Tip #4 - Write bad

One of the most difficult challenges writers face is finishing a story and much of the time it’s a result of nitpicking their own work long before the editing process. The basic idea behind writing bad is to avoid editing anything, let it sound like garbage and have poor grammar. That is all fine and dandy, what the writer should be looking for initially is a finished draft, not a good finished draft.

The best method to use in approaching the problem is to label every draft set to mean something. It’ll accomplish two things effectively:

1.       It’ll allow smaller tasks to bring a sense of accomplishment as they are dealt with.

2.       They’ll allow the writer to finish writing in steps leading to the finished product.

So then the question becomes how to break the drafts up? How to label things related to writing?

Well, as many successful writers have stated in the past, separate the creator and the editor, sometimes referred to as the child (the creator which makes messes) and the adult (the editor that cleans up the mess).

None of the Drafts count as an individual draft although they could be, they could also be sets in which once finished go repeated again from beginning to end and still count as part of the same draft set.


Draft 1: The Mess

The first set of drafts becomes the child’s job in this case. Free spirited and willing to get weird with the ideas they have ready. No fixing, no editing. All the child does is explore the world through the text and puts all the ideas down. They don’t have to make any coherent sense, don’t think they do. Sometimes writing is easier if there are just a bunch of bullet points of loosely related events, characters and ideas and it helps to shuffle them around and try to connect them end to end. That to the untrained eye would seem like gibberish but it’s the order the writer has manifested by more or less understanding their own thoughts. In this set the writer has to attempt to get down every story detail they want and the more excessive the better. Fill the manuscript up with all the trash wanted.

Draft 2: Continuity

As the child reaches a complete story with all the events in it, all the scenes and characters they want involved, it becomes time to order the smaller detail for the adult to have continuity while they work. This means to put all the information in the right order from beginning to end, how the child planned the story to be told. Make sure things don’t vanish between scenes or suddenly appear between scenes. This draft is about awareness of the material. Things must be consistent throughout the story for when the child shares it with the adult.

Draft 3: Poetry

Once continuity has been established, it is time for the child to step aside and let the adult asses and begin to establish the poetry of the story. This stage is about making metaphors and assuring the story is being shown instead of told. The adult turns all relevant information into descriptive metaphors to convey emotion and sensation most accurately to the reader attempting to find the least amount of words which provides the most vivid sensory output. (See Tip #2: Show Vs Tell for more information on this step)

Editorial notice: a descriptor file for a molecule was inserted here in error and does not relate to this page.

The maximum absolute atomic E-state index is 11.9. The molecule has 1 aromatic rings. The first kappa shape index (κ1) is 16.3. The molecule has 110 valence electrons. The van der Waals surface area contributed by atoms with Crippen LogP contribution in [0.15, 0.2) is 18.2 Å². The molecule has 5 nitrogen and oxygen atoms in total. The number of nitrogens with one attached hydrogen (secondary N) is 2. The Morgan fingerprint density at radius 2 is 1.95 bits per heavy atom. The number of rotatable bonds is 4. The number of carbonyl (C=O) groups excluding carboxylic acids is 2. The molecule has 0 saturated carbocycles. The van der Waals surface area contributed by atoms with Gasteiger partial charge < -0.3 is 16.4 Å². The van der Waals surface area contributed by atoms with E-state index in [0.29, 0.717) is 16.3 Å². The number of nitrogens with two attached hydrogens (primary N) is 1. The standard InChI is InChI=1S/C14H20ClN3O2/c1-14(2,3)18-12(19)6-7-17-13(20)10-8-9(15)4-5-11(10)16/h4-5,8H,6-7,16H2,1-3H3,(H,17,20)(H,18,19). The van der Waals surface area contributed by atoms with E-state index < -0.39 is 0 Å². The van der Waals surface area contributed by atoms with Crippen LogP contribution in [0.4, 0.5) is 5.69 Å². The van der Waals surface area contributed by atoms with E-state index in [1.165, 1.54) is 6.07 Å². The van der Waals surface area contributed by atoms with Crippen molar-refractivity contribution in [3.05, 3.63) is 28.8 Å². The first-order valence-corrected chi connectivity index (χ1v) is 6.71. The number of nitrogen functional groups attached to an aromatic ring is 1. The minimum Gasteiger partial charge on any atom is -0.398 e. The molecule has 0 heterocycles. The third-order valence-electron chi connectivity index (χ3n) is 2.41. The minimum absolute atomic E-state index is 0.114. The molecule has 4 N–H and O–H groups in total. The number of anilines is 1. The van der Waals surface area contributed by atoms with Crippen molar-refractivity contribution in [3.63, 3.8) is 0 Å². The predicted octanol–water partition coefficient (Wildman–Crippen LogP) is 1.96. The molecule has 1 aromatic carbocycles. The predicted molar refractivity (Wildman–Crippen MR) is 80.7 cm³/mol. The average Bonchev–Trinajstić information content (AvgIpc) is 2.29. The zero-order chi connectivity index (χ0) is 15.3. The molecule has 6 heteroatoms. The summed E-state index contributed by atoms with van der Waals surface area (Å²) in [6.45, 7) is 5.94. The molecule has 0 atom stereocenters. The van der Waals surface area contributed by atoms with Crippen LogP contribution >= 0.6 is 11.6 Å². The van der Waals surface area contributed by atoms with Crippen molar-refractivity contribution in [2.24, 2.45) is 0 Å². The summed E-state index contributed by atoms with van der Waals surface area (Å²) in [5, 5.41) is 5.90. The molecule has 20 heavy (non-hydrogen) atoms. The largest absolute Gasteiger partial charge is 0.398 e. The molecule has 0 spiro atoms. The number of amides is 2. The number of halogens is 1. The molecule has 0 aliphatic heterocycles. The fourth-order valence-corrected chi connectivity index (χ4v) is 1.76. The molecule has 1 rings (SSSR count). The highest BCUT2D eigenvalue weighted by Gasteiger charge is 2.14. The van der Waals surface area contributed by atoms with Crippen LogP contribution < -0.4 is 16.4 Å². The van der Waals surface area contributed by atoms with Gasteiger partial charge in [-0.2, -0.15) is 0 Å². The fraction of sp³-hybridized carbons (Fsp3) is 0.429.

Draft 4: Lyricism

The poetry is done, order was maintained and the mess is essentially cleaned up now. Initiate Obsessive Compulsive Disorder Protocol and nitpick every word in the entire manuscript. Question whether or not each word belongs and assure it ultimately moves the work forward by either revealing character details or describing action in a scene. Any word which doesn’t belong has to go. (See Tip 1: Write Only What Has Purpose for more information on this step).

Draft 5: Grammar Nazi

The grammar draft is to make sure the rules of language are being followed properly and that they are well understood if being broken. This includes deciding what periods make the most sense or have the most impact or when two sentences are better off as one. These are the mind numbing details writers get stuck on when they’re writing, but if the writing is already finished, this part is only punctuation. Cleaning the remaining garbage, sweeping up and wiping down. After this is the finished product so being a Grammar Nazi is polish work.

Draft 6: Finished Product

The final draft of the work is only possible after all the work is finished. This is the part where the writer shows the work to an audience for feedback. This is where they’ll be told of the details which make no sense to the reader, what information was boring or irrelevant, what could be done without and what should be included. It’s all about the reader at this point. The writer needs to listen to every word every reader says. They need to, on the other hand, take each comment with a grain of salt and must debate with themselves what they agree and disagree with, then implement the parts they want. Don’t defend the work, but don’t allow every attack to hurt the work either. This is a sensitive spot because the work is how it was intended, now it must be maintained how intended while expressing it successfully to the reader and keeping their attention at the same time. This is the only hard part because it is where the writer will see their weakest points, the ones which were invisible before someone else brought it to the light. It’ll feel like judgement, although it is not.


Once all these steps are complete the manuscript should, in theory, be ready for publication. This is no more than one of the methods I use to get through a manuscript, there is an infinite number of ways to accomplish these same things. If the struggle is keeping the different activities writing includes apart labeling them is the way to go. Make sure they are seen and understood as different events and the mind will avoid crossing them. Hopefully.